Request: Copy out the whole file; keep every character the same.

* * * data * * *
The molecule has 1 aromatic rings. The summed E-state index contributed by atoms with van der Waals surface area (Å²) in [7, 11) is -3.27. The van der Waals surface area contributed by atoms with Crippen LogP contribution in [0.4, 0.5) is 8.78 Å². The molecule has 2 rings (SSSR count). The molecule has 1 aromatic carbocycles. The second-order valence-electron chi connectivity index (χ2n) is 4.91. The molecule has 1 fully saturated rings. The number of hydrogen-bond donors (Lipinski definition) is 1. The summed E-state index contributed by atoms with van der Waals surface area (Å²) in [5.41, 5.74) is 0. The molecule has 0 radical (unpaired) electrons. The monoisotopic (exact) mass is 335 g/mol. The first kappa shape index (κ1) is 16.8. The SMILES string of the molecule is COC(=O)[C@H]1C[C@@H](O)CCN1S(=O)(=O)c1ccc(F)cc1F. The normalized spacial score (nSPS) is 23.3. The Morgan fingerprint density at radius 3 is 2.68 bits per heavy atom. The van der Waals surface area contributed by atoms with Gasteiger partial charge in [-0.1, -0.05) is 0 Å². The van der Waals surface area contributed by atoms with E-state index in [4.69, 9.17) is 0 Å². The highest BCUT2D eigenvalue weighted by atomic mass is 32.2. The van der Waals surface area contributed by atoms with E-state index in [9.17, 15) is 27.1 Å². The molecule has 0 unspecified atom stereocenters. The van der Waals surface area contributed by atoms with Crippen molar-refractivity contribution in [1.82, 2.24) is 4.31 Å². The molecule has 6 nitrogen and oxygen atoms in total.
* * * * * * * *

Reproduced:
The molecule has 1 aromatic rings. The summed E-state index contributed by atoms with van der Waals surface area (Å²) in [7, 11) is -3.27. The van der Waals surface area contributed by atoms with Crippen LogP contribution in [0.4, 0.5) is 8.78 Å². The molecule has 2 rings (SSSR count). The molecule has 1 aromatic carbocycles. The second-order valence-electron chi connectivity index (χ2n) is 4.91. The molecule has 1 fully saturated rings. The number of hydrogen-bond donors (Lipinski definition) is 1. The summed E-state index contributed by atoms with van der Waals surface area (Å²) in [5.41, 5.74) is 0. The molecule has 0 radical (unpaired) electrons. The monoisotopic (exact) mass is 335 g/mol. The first kappa shape index (κ1) is 16.8. The SMILES string of the molecule is COC(=O)[C@H]1C[C@@H](O)CCN1S(=O)(=O)c1ccc(F)cc1F. The normalized spacial score (nSPS) is 23.3. The Morgan fingerprint density at radius 3 is 2.68 bits per heavy atom. The van der Waals surface area contributed by atoms with Gasteiger partial charge in [-0.1, -0.05) is 0 Å². The van der Waals surface area contributed by atoms with E-state index in [4.69, 9.17) is 0 Å². The highest BCUT2D eigenvalue weighted by atomic mass is 32.2. The van der Waals surface area contributed by atoms with E-state index in [9.17, 15) is 27.1 Å². The molecule has 0 unspecified atom stereocenters. The van der Waals surface area contributed by atoms with Crippen molar-refractivity contribution in [1.82, 2.24) is 4.31 Å². The molecule has 6 nitrogen and oxygen atoms in total.